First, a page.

Nicola Furlong died a painful death by strangulation, an expert in forensic medicine told Tokyo District Court today.
“She didn’t die quickly, it took minutes and she died in great distress,” said Dr Kenichi Yoshida, who carried out the autopsy on the body of the 21-year-old Wexford student.
He also said that Ms Furlong would have fought back, pointing to autopsy photographs of “scratch marks and abrasions that could have been caused by the victim herself when she was struggling to resist strangulation by the assailant.”
He ruled out any other cause of death, adding, “she didn’t just die, she was killed,” he said.
Dr Yoshida also said that a soft object such as a rolled-up towel or item of clothing was likely used to kill the 21-year-old student from Wexford.
Ms Furlong’s DNA was found on a towel and a tank top in Mr Hinds’ room in Tokyo’s Keio Plaza hotel where Ms Furlong was killed.
Dr Yoshida said that the autopsy showed internal bleeding in several places and that there was a 5cm wide mark going around her neck where she was choked.
Richard Hinds, a 19-year-old American, admitted in court yesterday that, while he had put his hands on Ms Furlong’s neck, he didn’t believe he killed her “because the pressure was too light.”
Mr Hinds sat expressionless during the testimony, occasionally taking notes.
His defence team questioned Dr Yoshida repeatedly about whether a mix of drugs and alcohol could have caused Ms Furlong’s death. But the forensics expert said that if drugs had been the cause her respiratory system would have shut down and this didn’t happen.
“As I explained, if it was the effect of drugs it would have affected the respiratory system but I didn’t see any evidence to this effect,” he said.
At one point Dr Yoshida refused to answer questions from some of his Mr Hinds’ defence lawyers, saying that he was “answering the same meaningless questions again and again.”
Earlier today, Dr Kenta Aida, an A&E doctor at Tokyo Medical University Hospital where Ms Furlong was admitted on the night she died, was questioned closely about nine needle marks on the thighs of Ms Furlong.
The doctor said that a colleague, a trainee doctor, had tried several times to get a blood sample from Ms Furlong’s body, but failed. Dr Aida then took over and he also tried a few times before he finally got a sample. He explained that it was difficult to find a place on the body to get a blood sample once a patient’s heart has stopped pumping.
The defence had apparently hoped to use the evidence of the needle marks to imply that Ms Furlong was a drug taker.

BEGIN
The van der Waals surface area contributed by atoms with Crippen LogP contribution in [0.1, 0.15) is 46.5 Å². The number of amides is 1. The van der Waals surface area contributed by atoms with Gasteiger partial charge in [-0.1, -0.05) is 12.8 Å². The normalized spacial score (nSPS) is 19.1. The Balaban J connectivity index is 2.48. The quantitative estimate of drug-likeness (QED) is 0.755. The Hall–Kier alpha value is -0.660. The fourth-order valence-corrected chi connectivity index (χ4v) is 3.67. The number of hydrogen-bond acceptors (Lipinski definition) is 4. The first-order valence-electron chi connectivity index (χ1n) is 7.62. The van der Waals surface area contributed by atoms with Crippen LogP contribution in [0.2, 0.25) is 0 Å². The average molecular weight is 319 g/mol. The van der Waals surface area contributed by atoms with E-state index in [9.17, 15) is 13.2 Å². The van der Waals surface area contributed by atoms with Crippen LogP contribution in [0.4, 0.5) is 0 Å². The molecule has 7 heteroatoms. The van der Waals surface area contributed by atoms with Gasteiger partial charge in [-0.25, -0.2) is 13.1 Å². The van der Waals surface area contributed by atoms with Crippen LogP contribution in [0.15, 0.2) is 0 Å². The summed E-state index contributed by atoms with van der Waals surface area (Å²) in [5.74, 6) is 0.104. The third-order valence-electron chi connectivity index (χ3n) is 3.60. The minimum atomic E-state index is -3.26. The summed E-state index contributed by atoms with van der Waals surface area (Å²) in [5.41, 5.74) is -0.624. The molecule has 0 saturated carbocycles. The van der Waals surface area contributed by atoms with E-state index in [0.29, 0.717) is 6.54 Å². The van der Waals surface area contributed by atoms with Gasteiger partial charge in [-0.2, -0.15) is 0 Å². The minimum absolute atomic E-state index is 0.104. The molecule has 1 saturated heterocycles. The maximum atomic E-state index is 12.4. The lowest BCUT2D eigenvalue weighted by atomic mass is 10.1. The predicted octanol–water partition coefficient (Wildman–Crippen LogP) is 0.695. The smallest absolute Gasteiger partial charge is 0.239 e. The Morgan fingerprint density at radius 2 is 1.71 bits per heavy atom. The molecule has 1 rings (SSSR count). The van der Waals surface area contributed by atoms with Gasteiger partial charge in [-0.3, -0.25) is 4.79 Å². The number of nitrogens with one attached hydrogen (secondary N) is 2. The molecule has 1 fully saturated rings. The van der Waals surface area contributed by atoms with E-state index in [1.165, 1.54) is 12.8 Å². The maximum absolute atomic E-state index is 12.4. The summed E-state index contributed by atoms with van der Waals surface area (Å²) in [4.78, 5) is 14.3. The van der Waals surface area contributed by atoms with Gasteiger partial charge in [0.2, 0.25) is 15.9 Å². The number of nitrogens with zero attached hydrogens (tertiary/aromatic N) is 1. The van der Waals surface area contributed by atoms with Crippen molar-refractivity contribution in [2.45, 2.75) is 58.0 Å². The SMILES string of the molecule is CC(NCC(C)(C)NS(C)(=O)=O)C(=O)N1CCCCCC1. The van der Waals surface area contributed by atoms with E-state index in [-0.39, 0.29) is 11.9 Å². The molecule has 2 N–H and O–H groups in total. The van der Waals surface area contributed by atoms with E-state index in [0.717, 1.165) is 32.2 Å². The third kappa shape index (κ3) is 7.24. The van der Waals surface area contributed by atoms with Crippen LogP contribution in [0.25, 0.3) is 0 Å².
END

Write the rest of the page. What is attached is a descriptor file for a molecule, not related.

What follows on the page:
In court yesterday, the defence argued that Ms Furlong may have died from a mixture of drugs and alcohol rather than at the hands of Mr Hinds.
The theory that Ms Furlong had been the victim of date-rape drugs, however, which prosecutors and police had been working on, was questioned today by testimony given in the morning and afternoon.
The court was told today that Ms Furlong’s blood tested positive for Xanax and Lidocaine. Both of these drugs have been associated with date rape cases, but this morning Dr Aida explained that the presence of Lidocaine was due to a gel he put on the tube that he inserted into Ms Furlong’s respiratory tract in a failed attempt to induce breathing.
In the afternoon, the court heard that the level of Xanax in her blood was low and that Ms Furlong had been prescribed the drug, which acts as a hypnotic, in Ireland for her anxiety about going to study in Japan.
The court was told by Dr Aida that when Ms Furlong was brought to the Hospital by ambulance at 3:53am on May 24 after she was found lifeless in the hotel room, he tried to “resuscitate her by performing a heart massage, lung compression.. and adrenalin injection” as well as putting a tube down her throat.
Dr Aida said that about five minutes after Ms Furlong’s body failed to respond to these life-saving measures he pronounced her dead.
He added that even months after the event, he could remember Ms Furlong because “she was very young and left an impression on me.”
If convicted Mr Hinds faces three possible sentences; a fixed prison term of at least five years, a life sentence or the death penalty.
The trial continues tomorrow.